We found a fruity bouquet of cherry and clove on the nose. If we didn't know better, none of the tasting crew would have predicted blueberry origin based on the aroma of the wine. A deep gorgeous purple graced the glass and upon first taste, Jason declared the wine to be different. That matched Chris' initial reaction of unique. It was dryer than expected, however, had we read the description of the wine beforehand I think our expectations would have been a bit different. On the palate the cherry and fruit-forward characteristics continued, although the finish was relatively mellow and almost flat. When sipped with some of the bleu cheese, the wine picked up some depth and complexity that led Matt to the analysis that it would pair well with traditional Vermont style apple pie, cheddar cheese and all. We had pie later in the evening, but the wine was gone by then.

All in all, the wine was good although I was slightly disappointed. Based on comparisons to either merlot or a dessert wine, I was looking for something close to one or the other when I tried this wine. Finding neither, my expectations weren't met although in reality I should have been looking for an entirely different wine all together. Darn those preconceived notions! I'll still take Oregon or Washington any day!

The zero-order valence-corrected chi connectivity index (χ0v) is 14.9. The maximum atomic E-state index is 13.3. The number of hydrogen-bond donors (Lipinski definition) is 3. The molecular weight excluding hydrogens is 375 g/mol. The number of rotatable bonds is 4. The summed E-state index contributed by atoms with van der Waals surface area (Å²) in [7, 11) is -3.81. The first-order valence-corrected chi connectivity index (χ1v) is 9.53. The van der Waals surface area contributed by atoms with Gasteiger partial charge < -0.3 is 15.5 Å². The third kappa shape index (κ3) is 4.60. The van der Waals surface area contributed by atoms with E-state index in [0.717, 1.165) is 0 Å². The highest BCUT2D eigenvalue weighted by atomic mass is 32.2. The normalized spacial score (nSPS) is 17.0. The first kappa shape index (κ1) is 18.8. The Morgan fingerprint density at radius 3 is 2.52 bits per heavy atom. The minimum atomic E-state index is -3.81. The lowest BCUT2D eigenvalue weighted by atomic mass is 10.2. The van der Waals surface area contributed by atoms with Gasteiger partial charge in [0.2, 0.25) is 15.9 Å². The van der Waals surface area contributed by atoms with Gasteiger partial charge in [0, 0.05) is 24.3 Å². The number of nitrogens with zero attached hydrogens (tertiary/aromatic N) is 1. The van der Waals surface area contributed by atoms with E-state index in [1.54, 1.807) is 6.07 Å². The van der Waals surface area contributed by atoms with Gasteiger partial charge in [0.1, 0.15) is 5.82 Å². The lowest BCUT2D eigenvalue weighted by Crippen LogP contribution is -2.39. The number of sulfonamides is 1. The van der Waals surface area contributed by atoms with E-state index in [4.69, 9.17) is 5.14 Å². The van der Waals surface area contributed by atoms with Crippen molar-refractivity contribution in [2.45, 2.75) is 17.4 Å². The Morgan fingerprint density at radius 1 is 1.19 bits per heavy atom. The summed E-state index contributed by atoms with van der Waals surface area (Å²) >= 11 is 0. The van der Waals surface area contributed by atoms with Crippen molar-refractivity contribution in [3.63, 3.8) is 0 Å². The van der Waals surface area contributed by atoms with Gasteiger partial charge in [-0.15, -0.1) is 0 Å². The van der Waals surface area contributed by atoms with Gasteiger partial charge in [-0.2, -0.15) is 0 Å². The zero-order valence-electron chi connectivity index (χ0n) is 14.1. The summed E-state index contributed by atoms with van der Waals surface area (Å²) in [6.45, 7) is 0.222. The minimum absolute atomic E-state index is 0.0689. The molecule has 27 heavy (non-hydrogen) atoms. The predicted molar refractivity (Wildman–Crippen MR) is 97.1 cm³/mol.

Next up in the series, Utah.

Wednesday, January 12, 2011

Vino Collabos 3: You Can Go Home Again...and Make Cabernet

While the Vino Collabos series has been all about the hip-hop collaborations with other musicians up to this point, bear with us as (get it?) we make a foray into American classical literature.

In the Thomas Wolfe novel You Can't Go Home Again up and coming author and main protagonist George Webber depicts his hometown in way that doesn't necessarily please those he's left behind in Libya Hill. At the end of Wolfe’s novel, Webber exclaims "You can't go back home to your family, back home to your childhood ... back home to a young man's dreams of glory and of fame ... back home to places in the country, back home to the old forms and systems of things which once seemed everlasting but which are changing all the time — back home to the escapes of Time and Memory." To that Kyle Maclachlin says, "Don't be such a whiner, home is where the heart is, and where some of the world's best wine is being made, get back there and enjoy it." (Kyle never actually said that, but he might have thought it.)

Famous son of Eastern Washington Wine Country, Yakima's Kyle MacLachlan left the Evergreen State for the draw of Hollywood, the tutelage of David Lynch and a long lived career in film and television. Kyle, however, has gone home again, and when he went back home he partnered with Eric Dunham of Dunham Cellars to produce one helluva Cabernet Sauvignon-based blend.

The wine, Pursued by Bear ($65), is more than just a hobbyist’s passing go at making wine because he can. This wine is for real as is Kyle's focus on a serious and world class Washington wine. It's a substantial expression of Washington fruit, a big bold wine and yet another example of the skills and knowledge that Eric Dunham brings to the wine-making stage. MacLachlan and Dunham met when the actor was in the market for some large format Walla Walla wines for his wedding. The two hit it off and when Kyle, who’d been a serious wine drinker for quite sometime, decided to give making wine a go, his collaboration with Dunham seemed a natural and easy way to “go home again.”